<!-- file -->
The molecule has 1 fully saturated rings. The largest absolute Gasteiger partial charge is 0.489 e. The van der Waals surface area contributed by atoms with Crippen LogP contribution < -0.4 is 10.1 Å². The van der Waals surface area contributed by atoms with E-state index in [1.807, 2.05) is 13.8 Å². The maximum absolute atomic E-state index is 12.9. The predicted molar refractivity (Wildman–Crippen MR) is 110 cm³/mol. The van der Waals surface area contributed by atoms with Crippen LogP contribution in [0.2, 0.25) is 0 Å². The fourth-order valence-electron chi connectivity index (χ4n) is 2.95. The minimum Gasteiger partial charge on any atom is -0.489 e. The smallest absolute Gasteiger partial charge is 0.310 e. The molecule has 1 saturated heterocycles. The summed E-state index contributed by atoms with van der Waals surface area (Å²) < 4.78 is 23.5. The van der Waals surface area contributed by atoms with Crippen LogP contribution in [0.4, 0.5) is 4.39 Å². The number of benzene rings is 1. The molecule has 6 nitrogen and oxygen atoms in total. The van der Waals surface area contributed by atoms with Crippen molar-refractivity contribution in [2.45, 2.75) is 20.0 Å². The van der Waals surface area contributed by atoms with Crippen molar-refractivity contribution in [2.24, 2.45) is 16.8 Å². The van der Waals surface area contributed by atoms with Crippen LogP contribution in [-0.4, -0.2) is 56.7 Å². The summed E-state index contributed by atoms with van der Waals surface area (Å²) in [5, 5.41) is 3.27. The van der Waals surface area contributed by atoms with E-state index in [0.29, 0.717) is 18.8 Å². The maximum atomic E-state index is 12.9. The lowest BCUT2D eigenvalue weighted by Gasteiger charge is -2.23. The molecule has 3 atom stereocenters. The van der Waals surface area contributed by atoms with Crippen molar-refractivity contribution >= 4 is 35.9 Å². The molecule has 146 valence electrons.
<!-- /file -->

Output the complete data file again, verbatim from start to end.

The molecule has 1 fully saturated rings. The largest absolute Gasteiger partial charge is 0.489 e. The van der Waals surface area contributed by atoms with Crippen LogP contribution < -0.4 is 10.1 Å². The van der Waals surface area contributed by atoms with E-state index in [1.807, 2.05) is 13.8 Å². The maximum absolute atomic E-state index is 12.9. The predicted molar refractivity (Wildman–Crippen MR) is 110 cm³/mol. The van der Waals surface area contributed by atoms with Crippen LogP contribution in [0.2, 0.25) is 0 Å². The fourth-order valence-electron chi connectivity index (χ4n) is 2.95. The minimum Gasteiger partial charge on any atom is -0.489 e. The smallest absolute Gasteiger partial charge is 0.310 e. The molecule has 1 saturated heterocycles. The summed E-state index contributed by atoms with van der Waals surface area (Å²) < 4.78 is 23.5. The van der Waals surface area contributed by atoms with Crippen LogP contribution in [0.4, 0.5) is 4.39 Å². The number of benzene rings is 1. The molecule has 6 nitrogen and oxygen atoms in total. The van der Waals surface area contributed by atoms with Crippen molar-refractivity contribution in [2.45, 2.75) is 20.0 Å². The van der Waals surface area contributed by atoms with Crippen molar-refractivity contribution in [2.24, 2.45) is 16.8 Å². The van der Waals surface area contributed by atoms with Crippen LogP contribution in [-0.4, -0.2) is 56.7 Å². The summed E-state index contributed by atoms with van der Waals surface area (Å²) in [5, 5.41) is 3.27. The van der Waals surface area contributed by atoms with E-state index in [0.29, 0.717) is 18.8 Å². The maximum atomic E-state index is 12.9. The lowest BCUT2D eigenvalue weighted by Gasteiger charge is -2.23. The molecule has 3 atom stereocenters. The van der Waals surface area contributed by atoms with Crippen molar-refractivity contribution >= 4 is 35.9 Å². The molecule has 146 valence electrons.